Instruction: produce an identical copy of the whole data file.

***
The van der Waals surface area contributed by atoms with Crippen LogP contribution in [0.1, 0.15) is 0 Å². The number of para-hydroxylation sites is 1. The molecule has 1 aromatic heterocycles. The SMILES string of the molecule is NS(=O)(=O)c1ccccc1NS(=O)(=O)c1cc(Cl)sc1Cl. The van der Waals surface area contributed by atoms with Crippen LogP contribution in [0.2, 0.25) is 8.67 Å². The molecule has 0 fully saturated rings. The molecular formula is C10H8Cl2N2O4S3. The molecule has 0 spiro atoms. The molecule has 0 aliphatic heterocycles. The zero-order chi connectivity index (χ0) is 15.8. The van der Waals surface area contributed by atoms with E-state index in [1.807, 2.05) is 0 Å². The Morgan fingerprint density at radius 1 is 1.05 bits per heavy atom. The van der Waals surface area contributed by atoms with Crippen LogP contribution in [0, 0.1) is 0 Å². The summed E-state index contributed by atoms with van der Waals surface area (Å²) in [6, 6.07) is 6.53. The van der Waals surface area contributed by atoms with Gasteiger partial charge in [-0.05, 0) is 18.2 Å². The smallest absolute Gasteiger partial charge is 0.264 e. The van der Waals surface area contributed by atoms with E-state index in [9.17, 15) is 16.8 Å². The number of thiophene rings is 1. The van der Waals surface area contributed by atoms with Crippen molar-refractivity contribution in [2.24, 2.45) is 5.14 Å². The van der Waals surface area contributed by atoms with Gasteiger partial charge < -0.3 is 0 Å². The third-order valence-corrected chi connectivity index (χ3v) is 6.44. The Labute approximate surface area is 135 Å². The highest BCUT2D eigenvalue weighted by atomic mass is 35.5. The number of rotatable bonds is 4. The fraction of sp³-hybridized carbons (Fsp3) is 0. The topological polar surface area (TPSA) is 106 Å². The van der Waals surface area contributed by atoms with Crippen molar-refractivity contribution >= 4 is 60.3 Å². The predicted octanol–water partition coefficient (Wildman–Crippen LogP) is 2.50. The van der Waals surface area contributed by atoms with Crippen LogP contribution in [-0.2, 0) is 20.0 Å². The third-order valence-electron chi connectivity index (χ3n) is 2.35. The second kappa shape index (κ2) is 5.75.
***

The van der Waals surface area contributed by atoms with Crippen LogP contribution in [0.1, 0.15) is 0 Å². The number of para-hydroxylation sites is 1. The molecule has 1 aromatic heterocycles. The SMILES string of the molecule is NS(=O)(=O)c1ccccc1NS(=O)(=O)c1cc(Cl)sc1Cl. The van der Waals surface area contributed by atoms with Crippen LogP contribution in [0.2, 0.25) is 8.67 Å². The molecule has 0 fully saturated rings. The molecular formula is C10H8Cl2N2O4S3. The molecule has 0 spiro atoms. The molecule has 0 aliphatic heterocycles. The zero-order chi connectivity index (χ0) is 15.8. The van der Waals surface area contributed by atoms with E-state index in [1.807, 2.05) is 0 Å². The Morgan fingerprint density at radius 1 is 1.05 bits per heavy atom. The van der Waals surface area contributed by atoms with Crippen LogP contribution in [0, 0.1) is 0 Å². The summed E-state index contributed by atoms with van der Waals surface area (Å²) in [6, 6.07) is 6.53. The van der Waals surface area contributed by atoms with Gasteiger partial charge in [-0.05, 0) is 18.2 Å². The smallest absolute Gasteiger partial charge is 0.264 e. The van der Waals surface area contributed by atoms with E-state index in [9.17, 15) is 16.8 Å². The number of thiophene rings is 1. The van der Waals surface area contributed by atoms with Crippen molar-refractivity contribution in [2.24, 2.45) is 5.14 Å². The van der Waals surface area contributed by atoms with Gasteiger partial charge < -0.3 is 0 Å². The third-order valence-corrected chi connectivity index (χ3v) is 6.44. The Labute approximate surface area is 135 Å². The highest BCUT2D eigenvalue weighted by atomic mass is 35.5. The number of rotatable bonds is 4. The fraction of sp³-hybridized carbons (Fsp3) is 0. The topological polar surface area (TPSA) is 106 Å². The van der Waals surface area contributed by atoms with Crippen molar-refractivity contribution >= 4 is 60.3 Å². The predicted octanol–water partition coefficient (Wildman–Crippen LogP) is 2.50. The van der Waals surface area contributed by atoms with Crippen LogP contribution in [-0.2, 0) is 20.0 Å². The third-order valence-electron chi connectivity index (χ3n) is 2.35. The second kappa shape index (κ2) is 5.75.